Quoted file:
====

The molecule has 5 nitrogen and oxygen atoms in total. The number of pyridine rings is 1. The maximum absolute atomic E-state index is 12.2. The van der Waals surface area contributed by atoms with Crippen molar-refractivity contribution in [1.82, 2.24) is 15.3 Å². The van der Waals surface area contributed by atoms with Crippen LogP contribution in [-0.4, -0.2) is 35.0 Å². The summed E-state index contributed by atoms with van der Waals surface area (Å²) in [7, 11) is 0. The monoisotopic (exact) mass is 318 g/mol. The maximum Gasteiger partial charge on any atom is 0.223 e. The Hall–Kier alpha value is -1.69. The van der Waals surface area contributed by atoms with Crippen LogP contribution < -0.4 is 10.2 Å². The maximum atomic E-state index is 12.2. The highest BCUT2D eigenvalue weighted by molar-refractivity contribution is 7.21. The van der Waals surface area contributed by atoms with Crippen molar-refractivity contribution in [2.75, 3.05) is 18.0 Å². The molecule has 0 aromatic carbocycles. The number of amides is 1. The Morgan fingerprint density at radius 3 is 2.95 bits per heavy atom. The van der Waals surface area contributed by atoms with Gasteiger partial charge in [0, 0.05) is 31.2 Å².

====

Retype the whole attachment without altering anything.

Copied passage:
The molecule has 5 nitrogen and oxygen atoms in total. The number of pyridine rings is 1. The maximum absolute atomic E-state index is 12.2. The van der Waals surface area contributed by atoms with Crippen molar-refractivity contribution in [1.82, 2.24) is 15.3 Å². The van der Waals surface area contributed by atoms with Crippen LogP contribution in [-0.4, -0.2) is 35.0 Å². The summed E-state index contributed by atoms with van der Waals surface area (Å²) in [7, 11) is 0. The monoisotopic (exact) mass is 318 g/mol. The maximum Gasteiger partial charge on any atom is 0.223 e. The Hall–Kier alpha value is -1.69. The van der Waals surface area contributed by atoms with Crippen LogP contribution < -0.4 is 10.2 Å². The maximum atomic E-state index is 12.2. The highest BCUT2D eigenvalue weighted by molar-refractivity contribution is 7.21. The van der Waals surface area contributed by atoms with Crippen molar-refractivity contribution in [2.75, 3.05) is 18.0 Å². The molecule has 0 aromatic carbocycles. The number of amides is 1. The Morgan fingerprint density at radius 3 is 2.95 bits per heavy atom. The van der Waals surface area contributed by atoms with Gasteiger partial charge in [0, 0.05) is 31.2 Å².